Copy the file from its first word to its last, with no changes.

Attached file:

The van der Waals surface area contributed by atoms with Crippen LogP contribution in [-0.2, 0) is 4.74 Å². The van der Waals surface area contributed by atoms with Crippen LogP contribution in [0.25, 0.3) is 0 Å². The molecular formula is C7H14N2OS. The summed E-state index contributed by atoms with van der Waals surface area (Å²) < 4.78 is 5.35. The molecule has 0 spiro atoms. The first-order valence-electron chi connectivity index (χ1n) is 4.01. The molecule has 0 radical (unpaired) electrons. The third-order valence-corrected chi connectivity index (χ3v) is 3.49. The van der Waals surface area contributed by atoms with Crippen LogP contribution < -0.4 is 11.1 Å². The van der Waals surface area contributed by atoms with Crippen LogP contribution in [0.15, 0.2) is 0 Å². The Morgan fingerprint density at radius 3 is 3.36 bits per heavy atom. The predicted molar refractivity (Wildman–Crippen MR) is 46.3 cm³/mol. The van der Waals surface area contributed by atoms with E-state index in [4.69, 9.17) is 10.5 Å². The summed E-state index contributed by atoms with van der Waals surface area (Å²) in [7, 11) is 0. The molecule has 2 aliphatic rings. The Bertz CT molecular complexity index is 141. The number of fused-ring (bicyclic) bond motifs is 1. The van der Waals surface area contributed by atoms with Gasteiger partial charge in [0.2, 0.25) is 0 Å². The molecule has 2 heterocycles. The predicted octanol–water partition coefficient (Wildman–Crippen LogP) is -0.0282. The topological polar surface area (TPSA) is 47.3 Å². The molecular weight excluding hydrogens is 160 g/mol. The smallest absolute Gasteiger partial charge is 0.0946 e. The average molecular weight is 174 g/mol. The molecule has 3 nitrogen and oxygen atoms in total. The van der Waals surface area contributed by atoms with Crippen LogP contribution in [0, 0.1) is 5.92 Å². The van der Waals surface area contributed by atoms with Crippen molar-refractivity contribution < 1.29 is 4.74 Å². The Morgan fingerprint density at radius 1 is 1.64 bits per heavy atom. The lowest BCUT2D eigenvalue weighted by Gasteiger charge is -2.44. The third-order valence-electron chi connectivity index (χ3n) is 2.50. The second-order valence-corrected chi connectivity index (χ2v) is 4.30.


The van der Waals surface area contributed by atoms with Crippen LogP contribution in [-0.2, 0) is 4.74 Å². The van der Waals surface area contributed by atoms with Crippen LogP contribution in [0.25, 0.3) is 0 Å². The molecular formula is C7H14N2OS. The summed E-state index contributed by atoms with van der Waals surface area (Å²) < 4.78 is 5.35. The molecule has 0 spiro atoms. The first-order valence-electron chi connectivity index (χ1n) is 4.01. The molecule has 0 radical (unpaired) electrons. The third-order valence-corrected chi connectivity index (χ3v) is 3.49. The van der Waals surface area contributed by atoms with Crippen LogP contribution < -0.4 is 11.1 Å². The van der Waals surface area contributed by atoms with Crippen LogP contribution in [0.15, 0.2) is 0 Å². The Morgan fingerprint density at radius 3 is 3.36 bits per heavy atom. The predicted molar refractivity (Wildman–Crippen MR) is 46.3 cm³/mol. The van der Waals surface area contributed by atoms with E-state index in [4.69, 9.17) is 10.5 Å². The summed E-state index contributed by atoms with van der Waals surface area (Å²) in [7, 11) is 0. The molecule has 2 aliphatic rings. The Bertz CT molecular complexity index is 141. The number of fused-ring (bicyclic) bond motifs is 1. The van der Waals surface area contributed by atoms with Gasteiger partial charge in [0.2, 0.25) is 0 Å². The molecule has 2 heterocycles. The predicted octanol–water partition coefficient (Wildman–Crippen LogP) is -0.0282. The topological polar surface area (TPSA) is 47.3 Å². The molecular weight excluding hydrogens is 160 g/mol. The smallest absolute Gasteiger partial charge is 0.0946 e. The average molecular weight is 174 g/mol. The molecule has 3 nitrogen and oxygen atoms in total. The van der Waals surface area contributed by atoms with Crippen LogP contribution in [0, 0.1) is 5.92 Å². The van der Waals surface area contributed by atoms with Crippen molar-refractivity contribution < 1.29 is 4.74 Å². The Morgan fingerprint density at radius 1 is 1.64 bits per heavy atom. The lowest BCUT2D eigenvalue weighted by Gasteiger charge is -2.44. The third-order valence-electron chi connectivity index (χ3n) is 2.50. The second-order valence-corrected chi connectivity index (χ2v) is 4.30.